Longtime Grapevine-Colleyville schools trustee Becky St. John said she was the target of a witch hunt after facing accusations that she cursed at another board member and publicly criticized a district policy after she questioned why she did not get an explanation on why she was listed on Monday’s meeting agenda.
St. John asked board president Casey Ford to explain why she was listed as a topic of discussion during executive session, and asked that the discussion take place in public rather than behind closed doors.
“Obviously, I don’t know why this item was on the agenda,” St. John said.
“I was trying to be respectful to you behind closed doors where we could speak as a legal body,” Ford said.
St. John asked whether the accusations against her discussed in executive session met legal requirements and wanted advice from the district’s attorney. Trustees then went behind closed doors. When they reconvened, St. John asked for the discussion to be held in public.
Ford said that he didn’t like airing another person’s dirty laundry, but said that St. John cursed at another board member during a recent meeting and criticized a school district policy. Ford explained that St. John and the other trustees signed an ethics pledge.
St. John denied calling board member Kathy Spradley a name, saying she did not see any evidence of that in the many videos that were emailed to her over the weekend.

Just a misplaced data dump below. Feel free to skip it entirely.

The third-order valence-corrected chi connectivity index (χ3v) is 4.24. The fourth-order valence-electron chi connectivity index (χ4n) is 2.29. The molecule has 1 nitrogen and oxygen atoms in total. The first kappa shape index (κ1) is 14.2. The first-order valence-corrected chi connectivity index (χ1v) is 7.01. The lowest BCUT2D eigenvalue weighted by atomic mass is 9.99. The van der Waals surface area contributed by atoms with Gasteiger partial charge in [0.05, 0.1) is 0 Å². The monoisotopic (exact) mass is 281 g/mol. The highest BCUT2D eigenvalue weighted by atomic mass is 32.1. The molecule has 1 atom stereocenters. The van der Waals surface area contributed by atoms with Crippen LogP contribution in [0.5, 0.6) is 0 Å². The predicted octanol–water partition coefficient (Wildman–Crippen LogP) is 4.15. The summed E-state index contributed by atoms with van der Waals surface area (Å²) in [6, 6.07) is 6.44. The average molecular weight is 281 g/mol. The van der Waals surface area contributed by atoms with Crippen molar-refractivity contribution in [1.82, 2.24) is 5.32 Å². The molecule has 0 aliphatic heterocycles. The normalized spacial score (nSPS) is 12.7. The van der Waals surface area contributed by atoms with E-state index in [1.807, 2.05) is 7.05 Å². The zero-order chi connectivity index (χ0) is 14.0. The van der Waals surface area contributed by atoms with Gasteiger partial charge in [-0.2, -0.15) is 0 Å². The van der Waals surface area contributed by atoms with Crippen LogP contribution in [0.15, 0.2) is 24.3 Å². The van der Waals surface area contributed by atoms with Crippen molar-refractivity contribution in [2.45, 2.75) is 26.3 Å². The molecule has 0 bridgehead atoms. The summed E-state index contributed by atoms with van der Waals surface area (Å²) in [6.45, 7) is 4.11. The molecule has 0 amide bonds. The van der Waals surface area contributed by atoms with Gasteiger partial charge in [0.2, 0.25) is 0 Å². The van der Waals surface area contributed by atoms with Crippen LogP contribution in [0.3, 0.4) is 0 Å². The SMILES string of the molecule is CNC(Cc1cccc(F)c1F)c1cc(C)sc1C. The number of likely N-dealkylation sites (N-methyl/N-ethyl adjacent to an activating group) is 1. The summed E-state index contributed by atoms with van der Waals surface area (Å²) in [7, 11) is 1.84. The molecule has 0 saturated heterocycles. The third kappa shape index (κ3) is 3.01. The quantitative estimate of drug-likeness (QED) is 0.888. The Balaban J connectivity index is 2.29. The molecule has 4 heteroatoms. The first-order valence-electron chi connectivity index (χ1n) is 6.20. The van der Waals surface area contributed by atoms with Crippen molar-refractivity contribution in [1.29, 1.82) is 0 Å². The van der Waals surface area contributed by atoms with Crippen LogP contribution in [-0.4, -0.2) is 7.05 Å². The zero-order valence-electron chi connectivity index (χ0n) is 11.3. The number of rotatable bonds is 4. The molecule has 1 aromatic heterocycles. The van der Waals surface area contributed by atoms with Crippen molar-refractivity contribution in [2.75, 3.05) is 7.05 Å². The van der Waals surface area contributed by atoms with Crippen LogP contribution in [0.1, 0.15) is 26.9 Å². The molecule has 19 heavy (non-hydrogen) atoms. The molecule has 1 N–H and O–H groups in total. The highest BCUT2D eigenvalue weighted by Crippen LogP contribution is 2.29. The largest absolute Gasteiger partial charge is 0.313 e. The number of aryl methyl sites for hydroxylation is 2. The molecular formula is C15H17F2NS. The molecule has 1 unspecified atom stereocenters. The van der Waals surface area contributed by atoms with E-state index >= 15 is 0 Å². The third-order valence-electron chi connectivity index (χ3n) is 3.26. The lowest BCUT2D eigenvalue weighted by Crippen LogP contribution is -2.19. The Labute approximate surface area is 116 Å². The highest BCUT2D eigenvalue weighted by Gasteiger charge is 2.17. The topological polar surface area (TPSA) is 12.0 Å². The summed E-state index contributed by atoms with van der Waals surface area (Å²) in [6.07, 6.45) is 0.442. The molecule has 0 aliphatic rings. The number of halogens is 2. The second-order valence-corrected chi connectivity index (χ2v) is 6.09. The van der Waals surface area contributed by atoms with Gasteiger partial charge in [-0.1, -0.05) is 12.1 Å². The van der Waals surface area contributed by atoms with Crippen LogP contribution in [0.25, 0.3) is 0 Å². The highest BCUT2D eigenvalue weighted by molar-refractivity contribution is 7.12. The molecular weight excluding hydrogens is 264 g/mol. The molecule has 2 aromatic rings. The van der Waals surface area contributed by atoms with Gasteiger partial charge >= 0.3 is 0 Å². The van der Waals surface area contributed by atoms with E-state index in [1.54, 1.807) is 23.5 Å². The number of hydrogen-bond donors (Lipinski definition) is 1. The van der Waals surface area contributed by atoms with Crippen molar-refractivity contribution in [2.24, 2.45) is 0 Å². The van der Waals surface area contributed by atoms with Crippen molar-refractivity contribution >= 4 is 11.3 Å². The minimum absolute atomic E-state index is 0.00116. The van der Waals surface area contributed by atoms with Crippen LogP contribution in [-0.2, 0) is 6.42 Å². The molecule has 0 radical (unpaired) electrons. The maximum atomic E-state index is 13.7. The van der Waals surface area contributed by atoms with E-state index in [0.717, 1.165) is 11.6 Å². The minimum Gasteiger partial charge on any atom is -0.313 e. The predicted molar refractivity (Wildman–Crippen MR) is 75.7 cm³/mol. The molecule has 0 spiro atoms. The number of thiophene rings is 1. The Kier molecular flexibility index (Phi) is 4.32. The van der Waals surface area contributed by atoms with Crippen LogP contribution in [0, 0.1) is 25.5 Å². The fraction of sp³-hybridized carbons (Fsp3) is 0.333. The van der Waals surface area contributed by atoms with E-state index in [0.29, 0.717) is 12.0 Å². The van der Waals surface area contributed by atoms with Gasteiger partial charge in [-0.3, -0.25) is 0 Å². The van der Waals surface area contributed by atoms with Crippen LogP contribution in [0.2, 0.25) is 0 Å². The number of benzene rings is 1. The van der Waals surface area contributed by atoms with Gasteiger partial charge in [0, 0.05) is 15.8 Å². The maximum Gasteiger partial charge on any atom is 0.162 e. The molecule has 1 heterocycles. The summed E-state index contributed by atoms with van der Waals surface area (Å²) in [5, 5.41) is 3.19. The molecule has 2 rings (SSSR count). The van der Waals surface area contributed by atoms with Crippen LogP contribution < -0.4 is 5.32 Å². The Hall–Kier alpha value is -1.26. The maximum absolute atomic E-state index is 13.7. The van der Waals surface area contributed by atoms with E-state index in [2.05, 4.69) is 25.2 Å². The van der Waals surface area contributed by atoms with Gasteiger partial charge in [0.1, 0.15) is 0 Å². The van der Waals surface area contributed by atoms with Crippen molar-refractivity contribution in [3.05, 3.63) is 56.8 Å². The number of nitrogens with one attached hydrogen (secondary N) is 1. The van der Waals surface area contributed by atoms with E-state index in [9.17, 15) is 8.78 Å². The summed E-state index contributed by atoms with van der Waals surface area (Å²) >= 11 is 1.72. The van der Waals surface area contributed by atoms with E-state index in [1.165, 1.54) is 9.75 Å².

Ford said St. John called another trustee the “B” word followed by the “F” word, which violates the board’s ethics standards.
“OK, we are now acting like our middle schoolers,” St. John said.
St. John denied the accusation, but Spradley said she saw St. John mouth the words.
“The email accusations are patently false. I did not call Kathy anything,” she said.
Ford also said St. John called a district policy “trash” but St. John said she was referring to a policy from April and said it required more than 40 pages of legal interpretation.
St. John said she has a fiduciary responsibility to the taxpayers, which is why she wants more information on the hiring of the Cantey Hanger law firm to represent the school board.
“Is there a reprimand somewhere? I apologize to the community,” she said.
As the sparring continued, some audience members clapped from time to time. Ford then threatened to remove audience membbers if they continued to be disruptive.
He asked who clapped.
“Just point. Who was that?” he said.
Former board president Jorge Rodriguez admonished Ford for not talking to St. John about his concerns.
“Putting someone on the agenda without telling them is unprofessional. We have a code of ethics. Just talk to the person,” Rodriguez said.
Before the discussion of the accusations against St. John, some in the audience praised the longtime trustee for her hard work and years of involvement in the community, but others said she behaved unprofessionally and pandered to the Texas Association of School Boards and to the news media.
“She continues to use her intelligence and problem-solving skills,” Lori Bland, a retired teacher, said of St. John.
Michael Watson called the accusations against St. John a “power grab.”
Another speaker, Tina Ferguson, said that St. John was held to a higher standard as a board member.
Michael Quinn said there are rules for some but not for others. “That’s not cool,” he said.